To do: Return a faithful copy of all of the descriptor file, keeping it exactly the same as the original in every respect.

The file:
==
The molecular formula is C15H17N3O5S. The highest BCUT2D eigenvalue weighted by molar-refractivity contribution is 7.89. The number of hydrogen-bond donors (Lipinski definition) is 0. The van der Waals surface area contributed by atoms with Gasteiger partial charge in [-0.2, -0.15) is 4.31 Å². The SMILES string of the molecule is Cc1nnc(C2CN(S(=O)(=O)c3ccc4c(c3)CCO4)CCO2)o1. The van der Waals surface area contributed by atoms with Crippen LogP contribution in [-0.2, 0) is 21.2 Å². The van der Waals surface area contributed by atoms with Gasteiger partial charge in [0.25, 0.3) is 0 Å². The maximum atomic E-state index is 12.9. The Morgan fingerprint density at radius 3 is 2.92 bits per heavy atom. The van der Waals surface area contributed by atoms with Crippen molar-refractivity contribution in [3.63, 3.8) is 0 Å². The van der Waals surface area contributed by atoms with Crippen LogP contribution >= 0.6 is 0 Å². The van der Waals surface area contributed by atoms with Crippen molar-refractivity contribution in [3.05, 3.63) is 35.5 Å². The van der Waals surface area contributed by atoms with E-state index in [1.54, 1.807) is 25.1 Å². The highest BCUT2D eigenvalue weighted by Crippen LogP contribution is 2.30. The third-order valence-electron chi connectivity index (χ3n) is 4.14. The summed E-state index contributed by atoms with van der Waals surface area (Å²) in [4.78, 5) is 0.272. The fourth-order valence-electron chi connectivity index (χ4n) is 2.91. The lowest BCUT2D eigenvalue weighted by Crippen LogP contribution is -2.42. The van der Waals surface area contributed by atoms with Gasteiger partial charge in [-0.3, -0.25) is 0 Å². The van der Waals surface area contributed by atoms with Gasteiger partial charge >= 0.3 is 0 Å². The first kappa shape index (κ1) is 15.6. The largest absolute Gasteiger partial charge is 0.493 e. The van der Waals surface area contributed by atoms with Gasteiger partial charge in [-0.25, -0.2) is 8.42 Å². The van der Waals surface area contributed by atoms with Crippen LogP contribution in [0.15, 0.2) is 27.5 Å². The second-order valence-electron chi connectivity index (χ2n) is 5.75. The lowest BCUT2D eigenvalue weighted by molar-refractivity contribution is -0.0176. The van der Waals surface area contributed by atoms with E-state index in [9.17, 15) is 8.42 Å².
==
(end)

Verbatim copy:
The molecular formula is C15H17N3O5S. The highest BCUT2D eigenvalue weighted by molar-refractivity contribution is 7.89. The number of hydrogen-bond donors (Lipinski definition) is 0. The van der Waals surface area contributed by atoms with Gasteiger partial charge in [-0.2, -0.15) is 4.31 Å². The SMILES string of the molecule is Cc1nnc(C2CN(S(=O)(=O)c3ccc4c(c3)CCO4)CCO2)o1. The van der Waals surface area contributed by atoms with Crippen LogP contribution in [-0.2, 0) is 21.2 Å². The van der Waals surface area contributed by atoms with Gasteiger partial charge in [0.25, 0.3) is 0 Å². The maximum atomic E-state index is 12.9. The Morgan fingerprint density at radius 3 is 2.92 bits per heavy atom. The van der Waals surface area contributed by atoms with Crippen molar-refractivity contribution in [3.63, 3.8) is 0 Å². The van der Waals surface area contributed by atoms with Crippen LogP contribution >= 0.6 is 0 Å². The van der Waals surface area contributed by atoms with Crippen molar-refractivity contribution in [3.05, 3.63) is 35.5 Å². The van der Waals surface area contributed by atoms with E-state index in [1.54, 1.807) is 25.1 Å². The highest BCUT2D eigenvalue weighted by Crippen LogP contribution is 2.30. The third-order valence-electron chi connectivity index (χ3n) is 4.14. The summed E-state index contributed by atoms with van der Waals surface area (Å²) in [4.78, 5) is 0.272. The fourth-order valence-electron chi connectivity index (χ4n) is 2.91. The lowest BCUT2D eigenvalue weighted by Crippen LogP contribution is -2.42. The van der Waals surface area contributed by atoms with Gasteiger partial charge in [-0.3, -0.25) is 0 Å². The van der Waals surface area contributed by atoms with Gasteiger partial charge >= 0.3 is 0 Å². The first kappa shape index (κ1) is 15.6. The largest absolute Gasteiger partial charge is 0.493 e. The van der Waals surface area contributed by atoms with Gasteiger partial charge in [-0.25, -0.2) is 8.42 Å². The van der Waals surface area contributed by atoms with Crippen LogP contribution in [0.15, 0.2) is 27.5 Å². The second-order valence-electron chi connectivity index (χ2n) is 5.75. The lowest BCUT2D eigenvalue weighted by molar-refractivity contribution is -0.0176. The van der Waals surface area contributed by atoms with E-state index in [9.17, 15) is 8.42 Å².